But there were other people I was very concerned about involving.  Early on, especially, I’d spend hours just staring at the screen, wondering if my story was too closely aligned with theirs and whether I could tell a story that felt honest to me while not dragging innocent people too far into it. At some point, I set a few parameters and just started plowing forward, telling myself I’d deal with reactions later. That later hasn’t quite come yet.

Luckily for me, my father has been very supportive. There’s a lot of do with him in the story, and although my writing about the past has forced him to revisit some difficult chapters in his own life, he’s been willing to do that. He’s been very generous and trusting, which has made the task much easier for me.

Jenny Valentish: Are there any ‘difficult’ memoirs out there that you enjoy? We’re both an admirer of Lisa Carver’s untitled book.

Zoe Zolbrod: Lisa Carver is one of my favourite writers. I was profoundly moved by her untitled book and I especially love it in thecontext of her other writing. Lidia Yuknavitch’s book The Chronology of Water came out early in my writing process, and it electrified me. I also read Stephen Elliot’s Adderall Diaries around that time and was inspired by it as well.

Jenny Valentish: In our correspondence we’ve touched on the pop stars who are starting to write about sexual abuse, including Sky Ferreira and Beth Ditto. I dropped the subject into a centre of a novel about pop music because I feel it needs to be normalised. Mentions of sexual abuse in the media and books tends to be either very po-faced with “trigger warnings” or in the vein of misery lit. Yet, depending on which stats you read, it affects one in three girls and one in six boys, and so should be acknowledged in all sorts of formats: books, magazines, TV… That’s my feeling anyway – how do you feel about how it should be handled?

Zoe Zolbrod: I agree with you completely. One of the things that has made writing or talking about or even, early on, fulling acknowledging my sexual abuse difficult for me was the fear that the fact of it was going to alter and dominate how others view me, because it’s viewed through this totalising lens. There’s this sense that it can only be spoken of in grave, hushed tones, that it’s this almost literally unspeakable horror. There’s not a lot of room for nuance or, yeah, the acknowledgement of its commonplace nature. And of course I’m not saying that there’s nuance regarding whether child sexual abuse is wrong – absolutely it’s wrong. But there are so many of us who have this experience and who do not see our reality or response reflected in the representations that exist. It can magnify the loneliness and confusion that sexual abuse tends to sow anyhow. I’d like to see more room made for the acknowledgement of sexual abuse in a variety of formats, and for it to be able to be spoken of without immediately sucking all the oxygen out of the room.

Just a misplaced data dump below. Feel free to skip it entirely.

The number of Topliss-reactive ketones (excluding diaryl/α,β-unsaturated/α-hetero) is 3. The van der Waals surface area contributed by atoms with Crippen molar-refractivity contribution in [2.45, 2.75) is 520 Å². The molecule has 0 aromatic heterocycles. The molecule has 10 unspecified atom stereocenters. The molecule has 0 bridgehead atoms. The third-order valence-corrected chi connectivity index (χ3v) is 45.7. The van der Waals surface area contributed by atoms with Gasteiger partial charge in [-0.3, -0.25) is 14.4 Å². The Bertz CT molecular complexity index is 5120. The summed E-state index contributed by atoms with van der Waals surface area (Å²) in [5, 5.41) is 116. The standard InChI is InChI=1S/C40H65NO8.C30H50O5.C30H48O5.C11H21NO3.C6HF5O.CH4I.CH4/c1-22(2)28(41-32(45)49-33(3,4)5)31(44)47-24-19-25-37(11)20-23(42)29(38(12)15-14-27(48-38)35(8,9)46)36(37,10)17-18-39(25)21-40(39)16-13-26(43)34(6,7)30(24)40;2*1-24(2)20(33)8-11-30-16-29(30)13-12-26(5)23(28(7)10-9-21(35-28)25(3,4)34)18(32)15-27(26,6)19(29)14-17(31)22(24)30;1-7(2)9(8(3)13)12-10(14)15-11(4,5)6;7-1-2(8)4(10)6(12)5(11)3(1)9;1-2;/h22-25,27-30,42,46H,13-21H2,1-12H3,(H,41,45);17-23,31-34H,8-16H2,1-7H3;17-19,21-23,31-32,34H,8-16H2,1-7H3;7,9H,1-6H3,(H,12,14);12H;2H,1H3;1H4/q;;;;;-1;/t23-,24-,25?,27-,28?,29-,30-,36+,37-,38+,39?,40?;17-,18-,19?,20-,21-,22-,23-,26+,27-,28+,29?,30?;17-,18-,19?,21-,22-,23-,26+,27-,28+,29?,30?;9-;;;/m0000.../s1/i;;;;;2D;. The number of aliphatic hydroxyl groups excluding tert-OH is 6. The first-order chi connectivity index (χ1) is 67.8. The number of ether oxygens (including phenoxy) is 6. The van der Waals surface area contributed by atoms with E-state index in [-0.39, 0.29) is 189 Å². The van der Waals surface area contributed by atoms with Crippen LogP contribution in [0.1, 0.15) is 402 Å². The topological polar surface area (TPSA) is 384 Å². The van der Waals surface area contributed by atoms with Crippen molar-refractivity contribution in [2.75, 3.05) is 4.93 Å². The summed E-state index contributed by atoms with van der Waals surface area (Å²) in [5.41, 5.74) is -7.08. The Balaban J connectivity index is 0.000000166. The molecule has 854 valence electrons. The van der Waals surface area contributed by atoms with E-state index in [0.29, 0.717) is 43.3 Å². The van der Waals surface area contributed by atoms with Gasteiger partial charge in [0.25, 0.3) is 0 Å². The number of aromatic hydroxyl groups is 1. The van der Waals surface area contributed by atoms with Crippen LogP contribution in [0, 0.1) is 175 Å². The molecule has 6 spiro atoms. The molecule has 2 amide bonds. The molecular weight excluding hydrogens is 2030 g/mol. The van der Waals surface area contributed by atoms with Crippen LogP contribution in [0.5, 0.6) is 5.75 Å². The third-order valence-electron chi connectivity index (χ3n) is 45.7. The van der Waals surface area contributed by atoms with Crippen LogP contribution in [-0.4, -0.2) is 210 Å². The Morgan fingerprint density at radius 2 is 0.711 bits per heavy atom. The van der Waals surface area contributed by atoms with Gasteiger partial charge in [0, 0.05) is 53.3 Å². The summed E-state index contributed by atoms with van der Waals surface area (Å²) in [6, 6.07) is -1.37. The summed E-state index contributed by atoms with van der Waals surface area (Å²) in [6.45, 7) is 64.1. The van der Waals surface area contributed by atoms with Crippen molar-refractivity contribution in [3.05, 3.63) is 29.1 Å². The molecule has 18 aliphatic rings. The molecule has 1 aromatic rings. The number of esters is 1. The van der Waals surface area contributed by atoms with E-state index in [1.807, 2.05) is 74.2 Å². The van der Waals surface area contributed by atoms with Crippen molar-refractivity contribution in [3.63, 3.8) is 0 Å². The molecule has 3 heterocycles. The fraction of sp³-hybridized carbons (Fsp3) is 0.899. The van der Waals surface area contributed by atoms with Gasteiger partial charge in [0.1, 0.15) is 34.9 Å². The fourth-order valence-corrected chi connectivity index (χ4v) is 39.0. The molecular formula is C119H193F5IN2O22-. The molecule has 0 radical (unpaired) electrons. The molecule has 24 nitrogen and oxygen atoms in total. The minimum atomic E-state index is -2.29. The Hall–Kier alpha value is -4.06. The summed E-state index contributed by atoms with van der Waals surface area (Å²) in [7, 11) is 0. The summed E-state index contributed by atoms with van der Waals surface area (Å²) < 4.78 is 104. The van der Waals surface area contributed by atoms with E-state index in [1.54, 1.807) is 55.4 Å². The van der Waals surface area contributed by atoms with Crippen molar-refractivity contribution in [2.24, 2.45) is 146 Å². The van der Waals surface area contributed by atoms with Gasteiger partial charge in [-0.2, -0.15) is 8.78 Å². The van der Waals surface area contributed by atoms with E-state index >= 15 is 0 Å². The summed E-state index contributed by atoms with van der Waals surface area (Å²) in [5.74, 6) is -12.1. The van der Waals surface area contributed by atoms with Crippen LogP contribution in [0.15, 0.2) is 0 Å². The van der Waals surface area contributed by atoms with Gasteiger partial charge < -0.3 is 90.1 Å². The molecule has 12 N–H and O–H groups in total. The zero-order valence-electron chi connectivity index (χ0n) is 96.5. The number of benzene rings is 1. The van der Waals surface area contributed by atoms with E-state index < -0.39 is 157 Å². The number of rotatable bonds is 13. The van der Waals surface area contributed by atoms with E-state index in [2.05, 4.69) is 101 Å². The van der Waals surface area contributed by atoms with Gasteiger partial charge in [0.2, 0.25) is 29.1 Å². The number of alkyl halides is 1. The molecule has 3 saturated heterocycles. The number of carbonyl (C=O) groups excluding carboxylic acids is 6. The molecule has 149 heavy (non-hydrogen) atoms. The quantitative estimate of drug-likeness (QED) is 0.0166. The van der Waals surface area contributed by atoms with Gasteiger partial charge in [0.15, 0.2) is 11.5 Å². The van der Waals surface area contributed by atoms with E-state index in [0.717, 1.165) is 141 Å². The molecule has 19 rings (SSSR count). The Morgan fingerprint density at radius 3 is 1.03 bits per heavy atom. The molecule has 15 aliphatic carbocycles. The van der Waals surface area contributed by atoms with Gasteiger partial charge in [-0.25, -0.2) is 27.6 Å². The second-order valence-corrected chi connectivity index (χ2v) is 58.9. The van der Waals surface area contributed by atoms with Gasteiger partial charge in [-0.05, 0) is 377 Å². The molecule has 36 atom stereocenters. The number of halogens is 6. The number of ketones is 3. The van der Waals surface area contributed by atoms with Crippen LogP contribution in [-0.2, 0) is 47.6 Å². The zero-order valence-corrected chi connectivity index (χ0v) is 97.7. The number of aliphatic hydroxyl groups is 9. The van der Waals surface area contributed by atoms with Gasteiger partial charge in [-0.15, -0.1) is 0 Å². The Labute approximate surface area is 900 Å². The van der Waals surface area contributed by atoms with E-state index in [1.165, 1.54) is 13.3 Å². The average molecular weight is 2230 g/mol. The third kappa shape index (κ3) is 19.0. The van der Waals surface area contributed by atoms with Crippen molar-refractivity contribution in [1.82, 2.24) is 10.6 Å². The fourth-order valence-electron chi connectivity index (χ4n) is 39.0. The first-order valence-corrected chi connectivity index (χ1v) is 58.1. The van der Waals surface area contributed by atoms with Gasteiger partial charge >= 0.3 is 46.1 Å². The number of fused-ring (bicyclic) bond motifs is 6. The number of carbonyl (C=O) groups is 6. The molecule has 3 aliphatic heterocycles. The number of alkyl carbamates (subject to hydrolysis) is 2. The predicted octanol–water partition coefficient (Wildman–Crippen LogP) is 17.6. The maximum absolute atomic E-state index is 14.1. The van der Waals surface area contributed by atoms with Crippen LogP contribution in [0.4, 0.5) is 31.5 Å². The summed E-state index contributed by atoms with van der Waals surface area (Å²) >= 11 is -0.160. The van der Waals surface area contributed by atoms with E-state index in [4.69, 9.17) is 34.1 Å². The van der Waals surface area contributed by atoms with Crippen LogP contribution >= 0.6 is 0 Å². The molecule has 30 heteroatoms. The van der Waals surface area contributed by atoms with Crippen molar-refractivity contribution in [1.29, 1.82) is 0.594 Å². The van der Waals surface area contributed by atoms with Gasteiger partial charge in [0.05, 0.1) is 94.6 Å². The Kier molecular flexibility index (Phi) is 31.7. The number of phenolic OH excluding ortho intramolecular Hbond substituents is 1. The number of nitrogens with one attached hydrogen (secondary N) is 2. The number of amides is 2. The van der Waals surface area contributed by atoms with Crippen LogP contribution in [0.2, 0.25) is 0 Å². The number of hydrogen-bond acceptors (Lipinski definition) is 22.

Jenny Valentish: I think books are the ideal way to talk about difficult topics, so that people can either absorb them privately or discuss them. Were any books particularly helpful to you, growing up?

Zoe Zolbrod: I don’t recall any books that I read as a kid that helped me understand my own abuse, but from the time I was twelve years old, I read every dirty book I could get my hands on. I definitely had a huge thirst for information about sex in general. My friends and I all passed around underlined copies of the Flowers in the Attic books, but most of my reading was secret. I’d steal books from the library because I was too embarrassed to check them out, or because they wouldn’t let me, and I kept them hidden around my bed, mine alone.

Jenny Valentish: Incidentally, I loved your description of sexual abuse memories lurking “like the sea cucumbers I spied on the sea floor the first time I went scuba diving—mysterious and disgusting things I didn’t want my skin to come in contact with, something to hold my breath and paddle away from.” It reminds me of Jerry Stahl’s description of his own childhood in Permanent Midnight:

“It’s as if there’s a landscape — we’ll call it childhood — which exists in our mind. It’s completely familiar. Unspeakably familiar. Until in the middle of the night, when the sky is blackest, lightning cracks through the firmament. And in that crush of sound, amid the madness and the blinding flash, you see your world: home, trees, rooftops, your own hand, in an entirely new way. Illumined by fire. Flashed for half a second and then gone. And it’s that image, that savage, rip-through-the-curtain vision, that lingers. Not the reality you see every day. Not the world you walk around in. No, it’s that spookhouse glimpse, the scorching peek through the blackness, that stays in the brain.”

Zoe Zolbrod: That’s a great quote. I’d never read Permanent Midnight, and now I want to.